‘It’s the sort of thing I couldn’t forgive them for … No father, no mother that knows anything would [willingly] put their kids at risk to something like that.’
When Bernie’s mother died the family was devastated. His father did his best to take care of his children and then remarried in the early 1970s when Bernie was 11. Bernie didn’t like his stepmother and described her as an 'awful person'.
Several months after the marriage Bernie and his siblings were placed in an Anglican boys’ home in suburban Sydney. They were told their father and stepmother couldn’t care for them anymore. Bernie was separated from his older brother, but remained in the same dormitory as his younger brother.
Bernie stayed at the home for several months and hated every minute of it. He was punished by the workers for menial things and hit in front of the other boys, something he found humiliating. He liked being close to his brother, but kept mostly to himself.
While at the home Bernie came into contact with a man who regularly visited. This man was in his 40s and a friend of the administrator. Bernie remembers the man giving toys and treats to boys whenever he came to the home, and he was friendly to everyone.
The man started taking Bernie out on trips several times a week. Bernie remembers sitting in the car, a large sedan, and being given presents.
The man always took Bernie to a park, a long way away from the home. Several times while they were on these outings, the man forced Bernie to go in the bushes, take his pants off and lie down on his belly on the ground. The man then digitally penetrated Bernie.
Bernie couldn’t tell anyone what was happening as he was scared that the workers would punish him for complaining. He knew the man was giving presents to other boys and that another boy had also gone on a trip with him. Bernie did all he could to protect his younger brother from the man.
The abuse stopped when one day Bernie refused to go with the man into a public toilet block. He remembers sitting in the car, needing to go to the bathroom, and the man telling him to go in the toilets in the park. Bernie had a bad feeling about it.
‘I said, “Not going to happen. Take me home now”. He listened to me.’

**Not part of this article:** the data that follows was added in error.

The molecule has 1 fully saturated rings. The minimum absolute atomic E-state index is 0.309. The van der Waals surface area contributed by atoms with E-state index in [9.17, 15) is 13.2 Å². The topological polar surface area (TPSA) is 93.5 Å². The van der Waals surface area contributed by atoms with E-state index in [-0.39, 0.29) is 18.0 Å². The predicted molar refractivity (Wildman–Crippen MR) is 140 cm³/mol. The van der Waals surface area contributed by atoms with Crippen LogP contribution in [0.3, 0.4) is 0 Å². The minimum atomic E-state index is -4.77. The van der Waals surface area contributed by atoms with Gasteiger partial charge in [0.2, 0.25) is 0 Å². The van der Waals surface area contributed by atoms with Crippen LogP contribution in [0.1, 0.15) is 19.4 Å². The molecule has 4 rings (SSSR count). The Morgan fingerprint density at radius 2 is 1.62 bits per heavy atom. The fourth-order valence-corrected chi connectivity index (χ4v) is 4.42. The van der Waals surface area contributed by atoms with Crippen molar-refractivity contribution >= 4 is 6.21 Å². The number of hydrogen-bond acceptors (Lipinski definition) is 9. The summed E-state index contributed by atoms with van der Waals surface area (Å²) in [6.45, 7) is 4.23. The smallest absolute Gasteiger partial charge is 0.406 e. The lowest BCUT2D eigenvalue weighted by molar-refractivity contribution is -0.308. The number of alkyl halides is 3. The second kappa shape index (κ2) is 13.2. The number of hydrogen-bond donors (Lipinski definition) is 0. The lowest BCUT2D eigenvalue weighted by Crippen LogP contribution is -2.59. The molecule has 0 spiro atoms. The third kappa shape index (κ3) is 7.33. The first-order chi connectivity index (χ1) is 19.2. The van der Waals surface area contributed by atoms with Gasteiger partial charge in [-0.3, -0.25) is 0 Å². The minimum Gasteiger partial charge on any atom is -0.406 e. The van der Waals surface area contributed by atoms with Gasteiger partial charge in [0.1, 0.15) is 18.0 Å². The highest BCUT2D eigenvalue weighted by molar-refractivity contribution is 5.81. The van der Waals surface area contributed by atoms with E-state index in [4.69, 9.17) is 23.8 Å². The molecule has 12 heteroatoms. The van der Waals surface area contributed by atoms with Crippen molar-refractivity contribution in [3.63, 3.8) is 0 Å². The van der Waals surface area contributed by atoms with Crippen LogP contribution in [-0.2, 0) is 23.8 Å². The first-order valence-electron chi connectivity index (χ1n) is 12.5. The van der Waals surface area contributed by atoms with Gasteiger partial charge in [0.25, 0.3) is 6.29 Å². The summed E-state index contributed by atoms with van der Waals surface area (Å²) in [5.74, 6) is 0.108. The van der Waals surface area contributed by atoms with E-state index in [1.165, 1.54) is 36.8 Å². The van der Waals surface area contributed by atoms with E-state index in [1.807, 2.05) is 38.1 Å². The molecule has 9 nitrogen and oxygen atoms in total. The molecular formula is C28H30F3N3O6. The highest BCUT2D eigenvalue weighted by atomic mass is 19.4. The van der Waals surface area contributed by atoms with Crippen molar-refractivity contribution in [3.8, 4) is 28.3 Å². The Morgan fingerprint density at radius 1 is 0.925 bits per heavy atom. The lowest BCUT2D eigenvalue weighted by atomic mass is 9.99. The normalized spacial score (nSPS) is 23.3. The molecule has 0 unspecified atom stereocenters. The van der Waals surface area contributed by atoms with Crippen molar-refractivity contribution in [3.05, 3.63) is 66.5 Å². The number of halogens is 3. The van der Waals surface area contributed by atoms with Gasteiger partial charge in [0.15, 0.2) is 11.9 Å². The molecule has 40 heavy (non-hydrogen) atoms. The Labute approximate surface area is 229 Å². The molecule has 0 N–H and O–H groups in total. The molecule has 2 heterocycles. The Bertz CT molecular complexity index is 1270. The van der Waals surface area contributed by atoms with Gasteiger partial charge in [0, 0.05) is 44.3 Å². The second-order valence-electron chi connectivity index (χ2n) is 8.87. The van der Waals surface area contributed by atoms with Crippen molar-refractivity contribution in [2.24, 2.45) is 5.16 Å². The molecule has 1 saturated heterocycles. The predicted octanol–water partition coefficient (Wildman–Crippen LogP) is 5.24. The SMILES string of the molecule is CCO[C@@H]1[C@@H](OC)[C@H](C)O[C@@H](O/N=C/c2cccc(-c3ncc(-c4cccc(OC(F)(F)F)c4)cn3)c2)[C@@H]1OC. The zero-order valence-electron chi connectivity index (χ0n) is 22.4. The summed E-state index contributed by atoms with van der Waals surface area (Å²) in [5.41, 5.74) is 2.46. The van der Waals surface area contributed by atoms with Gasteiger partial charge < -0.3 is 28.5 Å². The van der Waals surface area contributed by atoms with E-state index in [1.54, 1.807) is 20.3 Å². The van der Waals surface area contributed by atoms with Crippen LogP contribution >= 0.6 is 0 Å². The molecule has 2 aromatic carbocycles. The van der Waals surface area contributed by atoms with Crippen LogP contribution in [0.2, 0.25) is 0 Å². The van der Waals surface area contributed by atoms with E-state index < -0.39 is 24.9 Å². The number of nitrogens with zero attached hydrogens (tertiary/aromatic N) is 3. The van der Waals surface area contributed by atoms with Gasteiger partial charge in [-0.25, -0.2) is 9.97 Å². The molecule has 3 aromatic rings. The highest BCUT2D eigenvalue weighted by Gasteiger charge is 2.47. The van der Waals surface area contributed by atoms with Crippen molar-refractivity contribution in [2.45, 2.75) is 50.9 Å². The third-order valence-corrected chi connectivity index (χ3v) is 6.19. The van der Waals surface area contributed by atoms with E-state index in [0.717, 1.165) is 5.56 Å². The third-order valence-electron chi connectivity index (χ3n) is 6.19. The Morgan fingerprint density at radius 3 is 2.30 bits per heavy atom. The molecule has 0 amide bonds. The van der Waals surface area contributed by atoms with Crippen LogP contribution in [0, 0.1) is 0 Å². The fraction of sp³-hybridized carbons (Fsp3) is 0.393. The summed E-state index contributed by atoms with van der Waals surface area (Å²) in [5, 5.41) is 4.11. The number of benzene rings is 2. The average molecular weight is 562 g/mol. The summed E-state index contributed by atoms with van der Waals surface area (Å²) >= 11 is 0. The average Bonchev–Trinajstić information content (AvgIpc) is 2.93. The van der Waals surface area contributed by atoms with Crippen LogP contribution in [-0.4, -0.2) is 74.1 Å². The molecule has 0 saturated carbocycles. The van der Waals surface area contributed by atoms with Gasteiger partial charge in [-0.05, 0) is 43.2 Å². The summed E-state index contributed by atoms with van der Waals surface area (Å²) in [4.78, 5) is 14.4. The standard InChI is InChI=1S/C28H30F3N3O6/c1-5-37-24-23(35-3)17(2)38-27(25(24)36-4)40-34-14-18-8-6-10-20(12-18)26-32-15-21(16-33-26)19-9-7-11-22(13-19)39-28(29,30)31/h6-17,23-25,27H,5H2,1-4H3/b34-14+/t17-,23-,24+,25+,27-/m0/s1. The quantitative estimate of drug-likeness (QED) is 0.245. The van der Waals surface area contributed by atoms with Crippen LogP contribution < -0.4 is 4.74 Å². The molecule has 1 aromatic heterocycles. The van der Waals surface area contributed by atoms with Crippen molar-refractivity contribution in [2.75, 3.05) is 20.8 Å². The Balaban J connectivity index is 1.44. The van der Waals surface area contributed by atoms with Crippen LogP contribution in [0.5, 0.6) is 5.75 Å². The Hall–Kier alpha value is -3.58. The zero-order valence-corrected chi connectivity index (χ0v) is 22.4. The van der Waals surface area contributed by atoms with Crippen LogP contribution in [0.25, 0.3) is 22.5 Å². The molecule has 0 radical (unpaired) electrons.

After that, Bernie went out of his way to avoid the man and always went into a separate room with his brother when the man came to the home. He remembers feeling horrible whenever another boy went with the man, but felt he couldn’t say anything to anyone.
The impact of the abuse was instant. Bernie became introverted and only spoke when forced to. He caused trouble within the institution for sticking up for boys who couldn’t protect themselves. He had to repeat a year of school because he couldn’t concentrate, and this was humiliating.
After several months, Bernie and his siblings were moved to another home in a different suburb. This home was better than the previous one as the workers were pleasant and there were no unauthorised visitors.
In the mid-1970s when Bernie was 15 he lost interest in education and dropped out of high school. He soon found work, but couldn’t maintain long-term employment. He found it hard to trust others and build relationships, and he had difficulty staying in contact with his family.
Throughout adulthood Bernie has had depression and anxiety. He has been hospitalised for his depression, and didn’t tell anyone about the abuse until the mid-1990s when he disclosed it to his wife. She wasn’t supportive however and this was devastating to Bernie.
Soon after this Bernie disclosed the abuse to the police. He was upset the matter wasn’t taken further because he couldn’t remember the name of the man who abused him. He has since thought about applying for compensation.
Bernie has since told his family about the abuse. He found it hard to forgive his father and stepmother for placing him and his siblings into the home. However, before Bernie’s father died, he told Bernie that he was sorry for what happened, and Bernie is glad that he forgave his father.
‘It wasn’t his fault, I accept that now.’